I am not a fan of the holiday season.
Oh, I love getting together with the family at Thanksgiving, and Christmas is full of such beauty and meaning, but the season has always been problematic for me. And now that ‘the holiday season’ has been pushed back far enough to have jack-o-lanterns appearing in August, that’s at least four months of holidaying. It stresses me out.
I always feel like a failure this time of year, especially around Christmas. Some years, literally the only thing that brought me any joy was making tins and tins (and more tins) of truffles and other chocolate goodies for the family, and hearing the ‘Mmmmm’ when they open them and sample something before we sit down to eat together. I do it every year because while I’m making them, I’m thinking about my family, and how grateful I am to have them. It’s therapeutic, too. Also, I dip things in chocolate better than anyone I know. Just sayin’.
But it isn’t just the bumped-up early start to the holidays that gets to me. It’s all the distractions that I can’t quite filter out. It seems that every year we have to have the obligatory argument about whether Black Friday sales are a good thing or a bad thing, whether people should be celebrating the season of giving by climbing over each other to fight over the only 3 sale televisions in stock, or whatever the hot item is. And as my own family is just getting by in the suburbs on one income, it’s hard not to feel inadequate when walking into a party in the home of that one family where Christmas isn’t complete without a house (and trees) covered in lights on the outside, and four trees (with different colors and themes, of course) strewn about the inside.
(Can trees be strewn? Also, I feel accomplished if I can just unwrinkle the ribbons on my sole wreath before slapping it on the front door. And I flat refuse to decorate a tree any longer, delegating that to the Little Critter and The Mister while I cower in another room out of the way.)
I am not up to the holidays as we know them now.
But the worst, the absolute worst to me, is the politicization of everything Christmas.
- A store has a ‘Holiday Sale’ going on? Protest!
- Some flier has ‘Holiday Trees’ for sale? Boycott!
- Clerks are trained to say ‘Happy Holidays!’ instead of ‘Merry Christmas’? War!
People got politics in my Christmas. And I’m exhausted by it. The idea that there’s a War on Christmas isn’t entirely without merit, but this hypersensitivity is driving me crazy. And I can’t escape it. I don’t watch television, so I miss much of the advertising that goes around. But people take these battles over the holidays right into my social media feed. It finds ME. This week alone I’ve had to hear about Starbucks cups and Santa glaciers, AND IT ISN’T EVEN THANKSGIVING YET.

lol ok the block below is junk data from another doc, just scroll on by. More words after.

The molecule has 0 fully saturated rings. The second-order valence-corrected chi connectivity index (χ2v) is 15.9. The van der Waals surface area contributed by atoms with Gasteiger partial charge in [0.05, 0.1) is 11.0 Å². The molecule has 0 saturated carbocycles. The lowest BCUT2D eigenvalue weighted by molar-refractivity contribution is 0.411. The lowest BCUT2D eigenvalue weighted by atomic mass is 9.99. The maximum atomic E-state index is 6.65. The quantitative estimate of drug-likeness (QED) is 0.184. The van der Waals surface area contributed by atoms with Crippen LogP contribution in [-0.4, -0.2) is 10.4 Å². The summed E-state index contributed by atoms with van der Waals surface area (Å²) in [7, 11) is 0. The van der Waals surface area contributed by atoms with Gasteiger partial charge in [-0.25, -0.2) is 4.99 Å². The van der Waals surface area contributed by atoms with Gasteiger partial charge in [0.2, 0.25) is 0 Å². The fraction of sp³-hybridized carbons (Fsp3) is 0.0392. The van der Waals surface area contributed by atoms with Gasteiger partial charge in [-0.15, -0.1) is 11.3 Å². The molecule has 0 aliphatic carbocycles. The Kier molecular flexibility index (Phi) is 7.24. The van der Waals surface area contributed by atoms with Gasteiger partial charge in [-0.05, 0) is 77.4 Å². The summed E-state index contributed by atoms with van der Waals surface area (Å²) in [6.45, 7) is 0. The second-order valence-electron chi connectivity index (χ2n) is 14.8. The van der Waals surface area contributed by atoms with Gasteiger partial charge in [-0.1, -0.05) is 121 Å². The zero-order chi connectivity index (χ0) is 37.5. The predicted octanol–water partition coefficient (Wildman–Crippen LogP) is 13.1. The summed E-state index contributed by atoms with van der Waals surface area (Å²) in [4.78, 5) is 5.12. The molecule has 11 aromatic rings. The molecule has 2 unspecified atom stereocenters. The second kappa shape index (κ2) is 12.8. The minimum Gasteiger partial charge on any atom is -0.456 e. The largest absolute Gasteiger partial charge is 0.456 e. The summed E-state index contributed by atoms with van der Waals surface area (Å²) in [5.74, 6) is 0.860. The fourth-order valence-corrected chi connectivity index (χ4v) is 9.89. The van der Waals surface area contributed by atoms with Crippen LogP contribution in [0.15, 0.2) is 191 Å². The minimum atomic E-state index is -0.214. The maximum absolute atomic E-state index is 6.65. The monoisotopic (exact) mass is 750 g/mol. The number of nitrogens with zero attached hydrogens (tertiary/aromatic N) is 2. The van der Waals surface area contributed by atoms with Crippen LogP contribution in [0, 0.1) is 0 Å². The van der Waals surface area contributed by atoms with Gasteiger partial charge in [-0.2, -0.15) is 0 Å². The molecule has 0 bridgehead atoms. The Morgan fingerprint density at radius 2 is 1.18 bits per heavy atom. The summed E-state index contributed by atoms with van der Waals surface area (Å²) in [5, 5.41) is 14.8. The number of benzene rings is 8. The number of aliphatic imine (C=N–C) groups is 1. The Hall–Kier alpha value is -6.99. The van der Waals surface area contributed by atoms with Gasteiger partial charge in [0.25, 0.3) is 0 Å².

And you know what else? All this fuss runs entirely counter to my reading of ‘Peace on Earth, Goodwill To All Men.’
Have you ever really thought about that phrase? Peace on Earth is a function of a lot of things, from the geopolitical landscape to the atmosphere on the street where you live. I can’t do much about the situation on the global level, but I can so something where I am: I can promote peace. I can promote peace by choosing carefully when it’s time to go to war, and when I might be able to achieve my preferences another way. I can promote peace by being peaceable, by not flying into a rage at a perceived slight without investigating further.
And Goodwill is a concept lost on so many people who think of it as merely a charity brand name, rather than a thing we should strive for. Goodwill is the Golden Rule all over: we ought to operate with kindness and understanding and compassion and consideration when dealing with others. The clerk who said ‘Happy Holidays’ was doing her job. The company that decided to advertise ‘Holiday Sales’ most likely hoped to be inclusive with their advertising. It’s extremely unlikely that either were out to entirely destroy mentions of Christmas in the public square. There’s no denying there are evangelical atheists out there, but for the most part, these incidents are misunderstandings, not fronts in the Christmas Culture War.
I think about these things every time a story comes up in this vein.
Is this a battle I need to fight? Is there another, less offensive way to take this? Am I reacting to someone else’s outrage, or do I really feel slighted by this myself? And, as a Christian, I really do ask ‘What Would Jesus Do?’ That’s not just a slogan; it’s a way of living, a way of relating. What would He Have ME do? How would He have me respond?
How should I act so as not to bring shame to Him as I wear His name?
Nobody can say I’m not politically active and engaged. People who know me know I like a good fight. But I also hate discord, I hate that I HAVE to fight sometimes, and I hate a BAD fight. It’s a dichotomy, but there it is. And fighting at Christmas is the last thing I want to do.
As I was writing this, a Chronicle article came up in my feed entitled ‘Here’s where Christians are and are not supposed to shop this holiday season’ detailing the research of a website that rates the – what, Christianity-compatibility?- of a number of companies. Just stop it. Is it any wonder Christmas doesn’t feel like Christmas anymore to me?
EDITED TO ADD: The Chronicle is pretty clearly trying to mischaracterize the rating website. Check it out for yourself and see if you agree: http://www.faithdrivenconsumer.com/